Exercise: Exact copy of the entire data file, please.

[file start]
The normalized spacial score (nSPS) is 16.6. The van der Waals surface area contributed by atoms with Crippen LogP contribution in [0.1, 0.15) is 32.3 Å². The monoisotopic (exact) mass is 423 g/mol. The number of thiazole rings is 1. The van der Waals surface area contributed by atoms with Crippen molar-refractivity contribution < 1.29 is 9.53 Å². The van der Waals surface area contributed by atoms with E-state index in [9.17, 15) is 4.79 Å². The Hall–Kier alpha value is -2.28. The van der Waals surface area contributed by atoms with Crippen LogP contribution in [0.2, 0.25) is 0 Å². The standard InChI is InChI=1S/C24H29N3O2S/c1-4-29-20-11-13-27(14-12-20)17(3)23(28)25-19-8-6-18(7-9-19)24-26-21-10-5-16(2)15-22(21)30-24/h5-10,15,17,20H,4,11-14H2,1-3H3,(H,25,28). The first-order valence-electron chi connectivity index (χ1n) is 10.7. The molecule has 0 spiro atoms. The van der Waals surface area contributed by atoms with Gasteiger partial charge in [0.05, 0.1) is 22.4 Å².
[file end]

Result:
The normalized spacial score (nSPS) is 16.6. The van der Waals surface area contributed by atoms with Crippen LogP contribution in [0.1, 0.15) is 32.3 Å². The monoisotopic (exact) mass is 423 g/mol. The number of thiazole rings is 1. The van der Waals surface area contributed by atoms with Crippen molar-refractivity contribution < 1.29 is 9.53 Å². The van der Waals surface area contributed by atoms with E-state index in [9.17, 15) is 4.79 Å². The Hall–Kier alpha value is -2.28. The van der Waals surface area contributed by atoms with Crippen LogP contribution in [0.2, 0.25) is 0 Å². The standard InChI is InChI=1S/C24H29N3O2S/c1-4-29-20-11-13-27(14-12-20)17(3)23(28)25-19-8-6-18(7-9-19)24-26-21-10-5-16(2)15-22(21)30-24/h5-10,15,17,20H,4,11-14H2,1-3H3,(H,25,28). The first-order valence-electron chi connectivity index (χ1n) is 10.7. The molecule has 0 spiro atoms. The van der Waals surface area contributed by atoms with Gasteiger partial charge in [0.05, 0.1) is 22.4 Å².